Slideshow 7 Payment Branding Blunders

  • July 11 2014, 3:00pm EDT
8 Images Total

What's in a name? Many payment companies have struggled with this question, finding out too late that the name they chose sent the wrong message or was rendered unusable by situations outside the brand's control. (Image: ThinkStock)


The word "Isis" has a long history, but it was current events that prompted the Isis mobile wallet to decide to change its name. The ISIS militant group proved too prominent in consumers' minds to remain valid as a branding choice. (Image: Bloomberg News)

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Kardashian Kard

The Kardashians' prepaid card was meant to draw attention, and it drew the wrong kind. The celebrities attracted the ire of consumer advocates who balked at the product's costs, and the Kard was discontinued within weeks of its launch. (Image: Bloomberg News)


The decoupled debit card provider changed its name to Tempo after determining that the "Debitman" brand was too polarizing to consumers. It was also limiting; the company wanted to branch out beyond debit cards. It eventually folded after the Durbin amendment's debit-fee caps destroyed its business model.


This company, now called SpendSmart Networks, can't seem to settle on a name - it's rebranded four times in five years. It ditched the BillMyParents moniker after deciding that its name did not convey its intended message of financial responsibility. (Image: ShutterStock)

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Bitcoin Foundation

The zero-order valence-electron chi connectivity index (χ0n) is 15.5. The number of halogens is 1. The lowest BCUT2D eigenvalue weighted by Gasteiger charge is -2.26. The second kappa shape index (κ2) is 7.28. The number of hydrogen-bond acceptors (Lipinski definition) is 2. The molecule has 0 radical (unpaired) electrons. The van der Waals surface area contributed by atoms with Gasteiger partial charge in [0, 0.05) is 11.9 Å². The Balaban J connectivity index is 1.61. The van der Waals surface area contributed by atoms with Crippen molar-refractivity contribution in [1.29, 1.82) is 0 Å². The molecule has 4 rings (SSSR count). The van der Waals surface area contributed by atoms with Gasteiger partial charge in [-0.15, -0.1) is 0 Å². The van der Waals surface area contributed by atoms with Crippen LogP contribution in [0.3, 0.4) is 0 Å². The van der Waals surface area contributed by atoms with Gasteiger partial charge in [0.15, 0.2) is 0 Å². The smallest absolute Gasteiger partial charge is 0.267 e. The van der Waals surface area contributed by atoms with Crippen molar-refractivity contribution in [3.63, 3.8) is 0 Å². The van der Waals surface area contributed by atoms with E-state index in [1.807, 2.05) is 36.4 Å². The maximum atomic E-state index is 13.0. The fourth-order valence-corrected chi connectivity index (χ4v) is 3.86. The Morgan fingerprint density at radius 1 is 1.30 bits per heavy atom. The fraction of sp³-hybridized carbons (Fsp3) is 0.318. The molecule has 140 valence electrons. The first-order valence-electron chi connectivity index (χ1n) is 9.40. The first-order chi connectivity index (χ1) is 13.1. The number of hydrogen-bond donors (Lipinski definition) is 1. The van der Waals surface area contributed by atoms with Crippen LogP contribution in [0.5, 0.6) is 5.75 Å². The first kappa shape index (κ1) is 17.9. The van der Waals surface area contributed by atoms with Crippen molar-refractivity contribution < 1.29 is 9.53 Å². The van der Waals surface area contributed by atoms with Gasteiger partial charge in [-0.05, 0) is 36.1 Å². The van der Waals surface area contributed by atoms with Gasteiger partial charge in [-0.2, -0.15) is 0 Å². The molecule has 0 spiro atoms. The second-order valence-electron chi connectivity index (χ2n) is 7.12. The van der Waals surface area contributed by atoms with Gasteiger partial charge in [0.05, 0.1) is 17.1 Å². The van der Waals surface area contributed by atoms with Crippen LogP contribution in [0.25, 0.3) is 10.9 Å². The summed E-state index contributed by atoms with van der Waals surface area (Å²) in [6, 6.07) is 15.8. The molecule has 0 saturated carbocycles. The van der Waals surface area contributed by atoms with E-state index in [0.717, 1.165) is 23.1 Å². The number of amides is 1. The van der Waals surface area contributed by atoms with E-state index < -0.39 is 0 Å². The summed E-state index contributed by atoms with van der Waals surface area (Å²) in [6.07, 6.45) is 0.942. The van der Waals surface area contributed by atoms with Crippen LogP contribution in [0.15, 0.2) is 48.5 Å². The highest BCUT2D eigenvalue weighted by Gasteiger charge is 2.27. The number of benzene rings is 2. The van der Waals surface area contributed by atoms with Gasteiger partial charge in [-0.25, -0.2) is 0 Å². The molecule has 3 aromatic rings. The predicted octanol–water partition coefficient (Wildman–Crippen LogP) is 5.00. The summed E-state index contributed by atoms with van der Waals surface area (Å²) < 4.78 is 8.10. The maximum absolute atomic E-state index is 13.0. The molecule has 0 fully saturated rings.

The Bitcoin Foundation is a trade group, not a payments company, but its name was confusing enough to California regulators to prompt a cease-and-desist letter demanding it end any payment activities.

The Ex X Brand is a great domain name but as a brand, it just can't stick. It was originally an Internet bank that evolved into PayPal, and in recent years the company tried to revive the brand as the name of its developer program. But that label was also short-lived, and the domain now simply redirects to eBay's corporate homepage.

Chasing the Wrong Target

When JPMorgan combined with Chase Manhattan to become JPMorgan Chase, one of its earliest brand-protecting moves was to go after the owner of "," a now-defunct website operated by a man named Morgan Chase. According to Mr. Chase, who told his side of the story when he was a contestant on Jeopardy! in 2005, he was allowed to keep the website after proving that he had been using the name longer.